One of the hot words last year we learnt of was Contagion. Many have used it to describe the possible spill over effects from the Greek mess, but few have actually studied the “real” implications and effects on stock and bond prices. Time for some empirical research, by Mink and Haan;
Using an event study approach, we examine the impact of news about Greece and news about a Greek bailout on bank stock prices in 2010 using data for48 European banks. We ﬁrst identify the twenty days with extreme returnson Greek sovereign bonds and categorize the news events during those daysinto news about Greece and news about the prospects of a Greek bailout. Our ﬁndings suggest that only news about the Greek bailout has a significant eﬀect on bank stock prices, even on stock prices of banks withoutany exposure to Greece or other highly indebted euro area countries. News about the economic situation in Greece does not lead to abnormal returns in bank stock prices.
Markets have been selling off for the past 30 minutes. Renewed fear of the Italian disease is spreading in Europe. Italian spread spiking higher, banks shares selling off aggressively, while the yield curve is inverting. Just as we wrote earlier this weekend, “Italy’s problems are not solved by Silvio resigning”. The Euro is trading close to 1,35, while the MIB index has fallen 6,2% compared to yesterday’s highs…With volumes rather light, expect volatility to stay high, as no “serious” investor can manage to hedge effectively. Important charts below.
Great Market summary, by one of few “free” thinkers, Mr Hussman of Hussman Funds.
Among the effects of the recent and now renewed credit strains in the global economy is that investors have lost touch with relative magnitudes. For example, a billion dollars effectively represents about $3.20 for every adult and child in the U.S., while a trillion dollars represents about $3,200 dollars per person. From our standpoint, among the most important research coordination that government provides comes from the National Institutes of Health (NIH), which funds basic medical research in cancer, diabetes, multiple sclerosis, Alzheimer’s, autism, and other conditions, and where the total annual budget is about $31 billion annually (roughly $100 per American). Add in just over $7 billion in research through the National Science Foundation, and about $120 per citizen a year is spent by the government on essential medical and non-military scientific research through these agencies. These figures pale in comparison to the amounts that are increasingly demanded in order to make bondholders whole on their voluntary, bad investments. The Federal Reserve provided an amount equal to the entire NIH budget simply to backstop the rescue of Bear Stearns, which allowed Bear Stearns bondholders to receive 100 cents on the dollar, plus interest. In return, the Fed got questionable assets that it pouched into a shell company called “Maiden Lane,” which were later reported to have “underperformed.”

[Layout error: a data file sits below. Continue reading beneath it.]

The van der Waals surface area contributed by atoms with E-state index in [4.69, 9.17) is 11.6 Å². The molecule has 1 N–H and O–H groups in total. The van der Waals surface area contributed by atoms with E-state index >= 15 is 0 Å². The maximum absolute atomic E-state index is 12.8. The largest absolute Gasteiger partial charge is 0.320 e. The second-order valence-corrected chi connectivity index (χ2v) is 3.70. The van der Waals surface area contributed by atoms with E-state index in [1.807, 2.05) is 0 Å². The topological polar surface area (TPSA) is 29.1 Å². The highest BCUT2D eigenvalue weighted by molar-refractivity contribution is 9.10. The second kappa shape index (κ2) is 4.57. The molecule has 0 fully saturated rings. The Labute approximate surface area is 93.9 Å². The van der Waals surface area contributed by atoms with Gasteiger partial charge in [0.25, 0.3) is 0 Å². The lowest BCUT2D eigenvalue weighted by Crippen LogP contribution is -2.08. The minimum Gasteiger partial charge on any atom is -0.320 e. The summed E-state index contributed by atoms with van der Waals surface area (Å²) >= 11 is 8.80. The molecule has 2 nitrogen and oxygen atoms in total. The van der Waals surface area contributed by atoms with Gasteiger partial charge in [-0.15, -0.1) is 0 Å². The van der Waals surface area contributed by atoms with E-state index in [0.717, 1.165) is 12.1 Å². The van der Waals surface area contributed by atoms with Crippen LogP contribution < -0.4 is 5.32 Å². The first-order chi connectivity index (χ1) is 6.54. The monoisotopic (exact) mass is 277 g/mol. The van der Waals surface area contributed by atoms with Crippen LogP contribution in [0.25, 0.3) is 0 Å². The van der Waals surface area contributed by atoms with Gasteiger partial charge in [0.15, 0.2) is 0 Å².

“Everyone needs the ECB to step up to the plate. The ECB has no excuse not to act. In trying to keep its monetary virginity intact, the bank threatens to de- stroy the Euro Zone. If that happens, nobody will be able to profit from its virginity.”
– PAUL DE GRAUWE
“Simple Math: The total overall cap [of the ESM] is 500 billion Euros 160 billion Euros has been spent
340 billion Euros remains 340 billion Euros + zero Euros = 940 billion Euros”
– Mike Shedlock, on the latest European ‘Masterplan’ to merge the EFSF + ESM
Full must read report Hmmm October 23
As Trichet is speaking, and HFT listening, markets move as usual on no volume, where the speed of light is determining bid/offer spreads. Before considering buying this no volume melt up we have witnessed lately, please review some of the news Trichet is delivering.
*ECB’S TRICHET SAYS CONTAGION THREATENS FINANCIAL STABILITY – BLOOMBERG
*TRICHET SAYS LIQUIDITY AND FUNDING RISKS ARE `HEIGHTENED’ – BLOOMBERG
*TRICHET SAYS EURO CRISIS HAS REACHED `SYSTEMIC DIMENSION’ -BLOOMBERG
And the reaction….